Area Mike training prepares 9th Engineers for danger of IEDs.
December 8, 2010
- Improvised Explosive Device Training prepare 9th Engineers for Battle
- Snow and ice make for a frigid day outside
- Schweinfurt's Pfaendhausen area plays vital training role
- Trainer notes facilities as best in Europe
SCHWEINFURT, Germany-The rolling hills of the 6,000 acre PfAfA$ndhausen training area were blanketed by an unseasonably early layer of fresh white snow. The RG-31 mine-protected vehicle crept along the icy road at a snail's pace, slowing to a stop between two small knolls rising from the wintry landscape. Buried among the trees was a rocket aimed directly for the vehicle and its five passengers- Soldiers from the 9th Engineer Battalion's Alpha Company.
Although the Soldiers were part of a training scenario and the rocket was merely a realistic prop, the situation is one that these troops could face on a regular basis during their deployment in 2011. 1st Lt. Daniel Maxwell led his platoon through the exercise, and said part of the point was to recognize and deal with roadside bombs.
"These specialized vehicles allow the Soldiers to interrogate the IED," said Maxwell, referring to the RG-31 equipped with a "Ferret Arm" to move aside rocks and debris from around a camouflaged improvised explosive device. The machinery allows for examination of an IED from a distance, but the Soldiers within the vehicle still need to dismount and visually scan the area.
Another specialized vehicle the Soldiers trained on during this exercise, known as a Husky, only allows for a single driver carrying a pistol, with not even enough room for a standard-issue rifle. The Soldier inside is encased in a heavily armored hull with a v-shaped bottom-much like a boat-designed to deflect explosions away from the vehicle. Though wheels may be damaged or blown clear, often the hull remains intact and the Soldier is unhurt.
"The Husky is basically designed to hit bombs," said Maxwell. "They're real tough."
The training the Soldiers received are part of an initiative by the Joint Multinational Training Command (JMTC), headquartered in Grafenwoehr, Germany, to provide commanders the tools available to support Counter Improvised Explosive Device (C-IED) training at the platoon, company, and battalion level. The JMTC provides unit's with the resources to increase proficiency in recognizing and mitigating the effects of IEDS on today's battlefield.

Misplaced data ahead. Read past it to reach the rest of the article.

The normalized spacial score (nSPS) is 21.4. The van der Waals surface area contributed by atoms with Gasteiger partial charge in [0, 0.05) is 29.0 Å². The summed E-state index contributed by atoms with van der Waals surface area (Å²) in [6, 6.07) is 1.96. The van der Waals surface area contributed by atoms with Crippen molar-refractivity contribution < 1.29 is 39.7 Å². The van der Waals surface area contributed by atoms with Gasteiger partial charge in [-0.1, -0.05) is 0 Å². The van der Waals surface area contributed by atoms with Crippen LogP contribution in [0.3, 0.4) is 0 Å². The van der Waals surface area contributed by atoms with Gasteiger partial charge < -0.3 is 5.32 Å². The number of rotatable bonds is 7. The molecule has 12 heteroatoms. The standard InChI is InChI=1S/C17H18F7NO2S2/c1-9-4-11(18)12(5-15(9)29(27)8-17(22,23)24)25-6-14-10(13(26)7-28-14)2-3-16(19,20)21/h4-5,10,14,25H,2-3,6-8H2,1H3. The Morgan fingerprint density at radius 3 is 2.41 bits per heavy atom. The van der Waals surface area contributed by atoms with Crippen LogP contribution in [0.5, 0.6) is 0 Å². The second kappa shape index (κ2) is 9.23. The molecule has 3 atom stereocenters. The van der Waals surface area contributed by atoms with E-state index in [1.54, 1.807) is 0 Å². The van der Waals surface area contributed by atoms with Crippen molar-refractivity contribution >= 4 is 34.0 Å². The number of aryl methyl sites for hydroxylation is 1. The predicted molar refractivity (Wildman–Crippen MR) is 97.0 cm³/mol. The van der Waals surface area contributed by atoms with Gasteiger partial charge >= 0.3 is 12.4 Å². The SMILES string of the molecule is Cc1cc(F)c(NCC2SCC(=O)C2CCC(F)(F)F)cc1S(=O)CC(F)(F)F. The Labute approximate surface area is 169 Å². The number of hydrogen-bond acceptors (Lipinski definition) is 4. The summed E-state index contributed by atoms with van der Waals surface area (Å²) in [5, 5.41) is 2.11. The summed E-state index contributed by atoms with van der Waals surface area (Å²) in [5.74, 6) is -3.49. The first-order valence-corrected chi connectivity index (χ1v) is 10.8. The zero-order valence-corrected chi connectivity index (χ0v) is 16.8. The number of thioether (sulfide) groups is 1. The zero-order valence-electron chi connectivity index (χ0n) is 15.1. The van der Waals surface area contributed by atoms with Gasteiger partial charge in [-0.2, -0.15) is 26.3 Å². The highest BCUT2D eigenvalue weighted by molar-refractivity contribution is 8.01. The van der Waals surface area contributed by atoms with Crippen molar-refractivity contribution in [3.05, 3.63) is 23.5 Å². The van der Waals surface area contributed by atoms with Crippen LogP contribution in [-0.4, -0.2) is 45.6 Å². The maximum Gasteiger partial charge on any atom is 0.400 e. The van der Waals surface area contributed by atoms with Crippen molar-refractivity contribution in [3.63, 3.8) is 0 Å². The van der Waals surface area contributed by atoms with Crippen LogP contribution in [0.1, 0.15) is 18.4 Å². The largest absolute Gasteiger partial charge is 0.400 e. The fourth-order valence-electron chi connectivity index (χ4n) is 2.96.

The training experts, James Gibb from GrafenwAfAPhr and Oscar Hernandez from Baumholder, set up the IED scenario in what they call a "pinch point," or a place where a road threading between two elevated pieces of land sets up an ideal spot for a potential IED bomber to strike.
Hernandez, who has utilized training areas all over Germany, sang the praises of PfAfA$ndhausen, sometimes known as Area Mike. "I like Schweinfurt's area best of all. It's really got everything you need in a big, standalone place. The FOB, the MOUT site, dig areas, everything," said Hernandez. "Plus you really feel like you're out in the woods."
As the largest training command outside the continental United States, with vast ranges, simulation centers, and classrooms and facilities throughout Europe, the JMTC provides realistic and relevant training to U.S. Army, Joint Service, NATO and allied units and leaders. Edward Nieto, a regional officer from training support, said that the Army had invested $1 million into Area Mike expanding a road to better simulate roadside conditions in the Middle East. The improvement aided this particular training, creating IED environments much like those downrange.
"The enemy uses culverts and choke points to attack. They look for places where our Soldiers have no choice but to drive through," said Gibb. Using the prop rocket and other telltale signs of IEDs, they trained the Soldiers to identify weapons and neutralize threat, lowering the potential for harm in a real-life scenario.
The Soldiers work in teams, using a Husky equipped with metal detectors traveling in tandem with an RG-31. They don't merely rely on technological advantage, and in this training they learned effective tactics for dealing with small-arms attacks on foot. According to the trainers, this sort of after-attack often accompanies an initial blast from an IED.
The Soldiers commented about the cold conditions, marveling at how difficult it was to spot the concealed prop rocket in the snow before hurrying to hop back into the heated cab of the RG-31 after their scan of the surrounding area on foot. But the somber realities of their training were inescapable.
The concentrated looks on their faces indicated acknowledgment of every detail from every procedure the trainers described, carefully filed away for the day when the Soldiers might need to use the skills in battle.